You may be lucky enough to have a branch of these auction houses
sell one some day not too far from you depending where you live. The
beauty of it is that you can go on their premises and examine the
stones as you please during the viewing preceeding the sale (and it
is free of charge). I was lucky to see a few of them over the years
in these auction houses and have a close look at them.

In my humble opinion the best one of them was slightly below one
carat (maybe 0.95 ct ) sold in Geneva, Switzerland in the late 80’s
at Christie’s if I remember well.

All I remember is that it was stunning and I will never forget the
true red color paired with the brillance of that stone. It was a
real treat!

At the time the price realized in the auction was about $
1,000,000.- per carat. I have seen some larger and smaller ones but
the red was never as vivid. There might actually be only about 50
untreated true red diamonds in the whole world ( not too light
therefore pink or with a lot of brown or grey).

If at some point, if you come to New York (or if you live there),
maybe check if Graff or Harry Winston would happen to have one in
their store. Perhaps this is a more intimidating alternative though
and no guarantee that they will have one. You most likely will see
some other rare gems though.

Best of luck!

ars gave the star that played the young Mexican girl who was shot
by her fan club (sorry. about the poor details)... anyway... she
was given a large 'pink' diamond... price was $7,000,000... always
wondered what happened to the ring???... 

As of 2005, it was for sale.

The stars were Ben Affleck and Jennifer Lopez, who played Selena.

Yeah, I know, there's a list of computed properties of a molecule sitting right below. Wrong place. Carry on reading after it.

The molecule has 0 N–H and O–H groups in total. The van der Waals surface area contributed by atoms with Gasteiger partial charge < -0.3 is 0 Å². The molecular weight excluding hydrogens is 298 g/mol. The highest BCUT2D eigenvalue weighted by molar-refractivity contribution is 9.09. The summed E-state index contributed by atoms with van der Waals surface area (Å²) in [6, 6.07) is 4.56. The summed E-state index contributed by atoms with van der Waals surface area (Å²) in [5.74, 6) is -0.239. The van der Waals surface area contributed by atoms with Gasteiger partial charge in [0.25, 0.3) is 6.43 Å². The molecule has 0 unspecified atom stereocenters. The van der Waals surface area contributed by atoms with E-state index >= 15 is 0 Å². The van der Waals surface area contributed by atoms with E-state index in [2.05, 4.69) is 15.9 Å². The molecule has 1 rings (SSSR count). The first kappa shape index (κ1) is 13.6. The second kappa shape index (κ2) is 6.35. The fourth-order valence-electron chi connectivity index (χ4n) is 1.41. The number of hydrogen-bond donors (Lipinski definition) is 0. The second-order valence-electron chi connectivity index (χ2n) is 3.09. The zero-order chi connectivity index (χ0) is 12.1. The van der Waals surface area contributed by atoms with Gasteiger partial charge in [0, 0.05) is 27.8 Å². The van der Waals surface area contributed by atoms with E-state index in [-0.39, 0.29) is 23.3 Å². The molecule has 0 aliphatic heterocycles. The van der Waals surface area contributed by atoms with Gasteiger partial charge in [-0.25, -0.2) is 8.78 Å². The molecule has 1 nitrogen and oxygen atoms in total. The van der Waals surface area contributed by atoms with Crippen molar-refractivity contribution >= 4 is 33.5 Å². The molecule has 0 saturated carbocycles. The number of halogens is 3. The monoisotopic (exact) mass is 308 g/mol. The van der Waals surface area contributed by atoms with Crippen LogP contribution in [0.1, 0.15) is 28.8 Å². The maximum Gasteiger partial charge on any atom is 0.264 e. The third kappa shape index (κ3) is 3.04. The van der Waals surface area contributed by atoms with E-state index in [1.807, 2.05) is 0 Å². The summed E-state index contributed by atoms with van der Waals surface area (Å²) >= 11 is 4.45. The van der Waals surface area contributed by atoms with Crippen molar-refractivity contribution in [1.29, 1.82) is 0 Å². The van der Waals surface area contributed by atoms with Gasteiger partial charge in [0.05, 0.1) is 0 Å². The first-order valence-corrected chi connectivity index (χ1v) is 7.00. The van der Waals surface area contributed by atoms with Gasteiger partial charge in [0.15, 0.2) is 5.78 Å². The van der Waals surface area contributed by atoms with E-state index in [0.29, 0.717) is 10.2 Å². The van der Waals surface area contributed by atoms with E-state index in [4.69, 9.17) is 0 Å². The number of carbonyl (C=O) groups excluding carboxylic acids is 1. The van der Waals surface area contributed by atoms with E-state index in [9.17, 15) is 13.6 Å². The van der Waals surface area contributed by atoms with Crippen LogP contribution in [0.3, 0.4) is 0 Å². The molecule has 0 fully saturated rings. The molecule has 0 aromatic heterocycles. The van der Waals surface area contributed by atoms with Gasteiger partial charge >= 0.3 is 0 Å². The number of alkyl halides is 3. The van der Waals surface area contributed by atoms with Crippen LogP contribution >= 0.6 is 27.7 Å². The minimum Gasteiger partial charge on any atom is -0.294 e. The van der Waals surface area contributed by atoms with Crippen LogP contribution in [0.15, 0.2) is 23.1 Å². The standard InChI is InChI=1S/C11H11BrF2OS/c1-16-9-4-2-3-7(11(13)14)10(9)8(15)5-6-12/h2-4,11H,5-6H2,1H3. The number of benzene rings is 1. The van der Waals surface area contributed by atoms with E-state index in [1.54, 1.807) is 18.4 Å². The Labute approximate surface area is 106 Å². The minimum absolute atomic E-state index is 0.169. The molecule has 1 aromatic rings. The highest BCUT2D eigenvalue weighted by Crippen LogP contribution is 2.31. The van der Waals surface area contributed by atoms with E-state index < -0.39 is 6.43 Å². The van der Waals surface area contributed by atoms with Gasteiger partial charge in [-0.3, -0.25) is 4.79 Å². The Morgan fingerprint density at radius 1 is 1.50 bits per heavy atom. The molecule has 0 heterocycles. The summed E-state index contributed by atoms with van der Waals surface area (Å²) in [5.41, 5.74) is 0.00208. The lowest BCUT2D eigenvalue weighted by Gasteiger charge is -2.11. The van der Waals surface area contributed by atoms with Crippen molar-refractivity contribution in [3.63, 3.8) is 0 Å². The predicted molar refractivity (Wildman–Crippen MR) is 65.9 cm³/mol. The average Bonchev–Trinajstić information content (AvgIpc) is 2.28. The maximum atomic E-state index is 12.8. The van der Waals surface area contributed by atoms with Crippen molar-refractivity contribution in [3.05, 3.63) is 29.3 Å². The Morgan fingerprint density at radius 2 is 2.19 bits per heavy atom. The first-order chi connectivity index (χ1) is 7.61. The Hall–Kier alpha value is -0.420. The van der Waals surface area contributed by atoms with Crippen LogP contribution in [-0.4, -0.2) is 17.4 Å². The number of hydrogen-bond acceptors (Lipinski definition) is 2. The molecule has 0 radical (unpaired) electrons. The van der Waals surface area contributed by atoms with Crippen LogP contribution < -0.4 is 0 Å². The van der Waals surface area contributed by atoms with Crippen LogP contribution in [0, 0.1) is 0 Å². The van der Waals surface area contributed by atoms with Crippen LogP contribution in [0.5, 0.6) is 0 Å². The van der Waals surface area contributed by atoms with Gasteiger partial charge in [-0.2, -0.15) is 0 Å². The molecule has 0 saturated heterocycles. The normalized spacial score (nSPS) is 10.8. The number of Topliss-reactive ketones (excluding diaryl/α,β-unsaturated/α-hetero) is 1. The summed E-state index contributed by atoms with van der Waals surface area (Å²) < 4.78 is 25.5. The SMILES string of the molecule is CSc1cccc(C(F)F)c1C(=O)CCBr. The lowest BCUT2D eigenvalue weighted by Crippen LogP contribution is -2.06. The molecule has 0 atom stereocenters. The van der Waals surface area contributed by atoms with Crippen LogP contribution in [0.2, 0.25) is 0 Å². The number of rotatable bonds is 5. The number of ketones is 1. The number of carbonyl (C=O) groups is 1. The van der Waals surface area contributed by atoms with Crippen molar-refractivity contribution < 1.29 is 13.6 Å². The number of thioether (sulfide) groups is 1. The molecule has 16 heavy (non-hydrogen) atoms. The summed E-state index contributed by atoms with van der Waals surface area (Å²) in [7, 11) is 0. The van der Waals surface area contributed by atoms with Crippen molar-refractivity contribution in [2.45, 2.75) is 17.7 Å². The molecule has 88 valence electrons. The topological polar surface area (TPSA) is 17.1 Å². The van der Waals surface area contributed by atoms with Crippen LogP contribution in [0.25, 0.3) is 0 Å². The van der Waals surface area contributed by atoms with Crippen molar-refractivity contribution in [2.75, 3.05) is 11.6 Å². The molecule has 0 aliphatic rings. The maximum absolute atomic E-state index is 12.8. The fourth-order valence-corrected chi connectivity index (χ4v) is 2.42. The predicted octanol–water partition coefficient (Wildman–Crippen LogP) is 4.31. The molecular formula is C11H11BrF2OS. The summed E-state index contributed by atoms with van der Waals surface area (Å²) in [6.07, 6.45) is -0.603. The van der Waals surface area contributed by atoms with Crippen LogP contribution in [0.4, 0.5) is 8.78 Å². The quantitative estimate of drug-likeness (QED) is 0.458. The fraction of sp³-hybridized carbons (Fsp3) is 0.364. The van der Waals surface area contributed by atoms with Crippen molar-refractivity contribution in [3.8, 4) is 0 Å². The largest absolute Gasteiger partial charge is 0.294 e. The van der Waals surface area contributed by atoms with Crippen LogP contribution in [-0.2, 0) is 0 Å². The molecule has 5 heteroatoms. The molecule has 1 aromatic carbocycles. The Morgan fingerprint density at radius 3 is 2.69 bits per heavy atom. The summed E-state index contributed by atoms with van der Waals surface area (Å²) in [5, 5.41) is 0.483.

I think you are thinking of the pink stone Ben Affleck gave Jennifer
Lopez. The six carat pink diamond went back from whence it came
(Harry Winston) but I don’t know if anyone else bought it.

The first chapter of “Diamond – A Journey to the Heart of
Obsession”, by Matthew Hart, tells about a pink diamond found by
alluvial diamond panners on the river Rio Abeate, in Minas Gerais,
Brazil. The rough stone weighed 81 carats. It became a real headache
for the panners to sell and they had to involve others, form a
corporation, etc. The stone eventually sold to an un-named Chinese
collector. So someone in China has a one of a kind diamond hidden
away from the world in a vault.

BTW I strongly recommend this book. It goes through the history of
diamonds clear up to the Canadian mines. And it is written in as an
entertaining format that gives a good general background on the
history of diamonds. I thoroughly enjoyed the book and I’m like
Homer Simpson, “Reading makes me sleepy.”

Rick Copeland
Silversmith and Lapidary Artisan

All I remember is that it was stunning and I will never forget the
true red color paired with the brillance of that stone. It was a
real treat! 

When I examine “field micro-gems” at full sunlight I sometimes see
some stunning flashes of light. But my guess is that a 1/00 mm
micro-crystal of quartz would be as brilliant as a red diamond.

BTW did anyone say what caused the redness?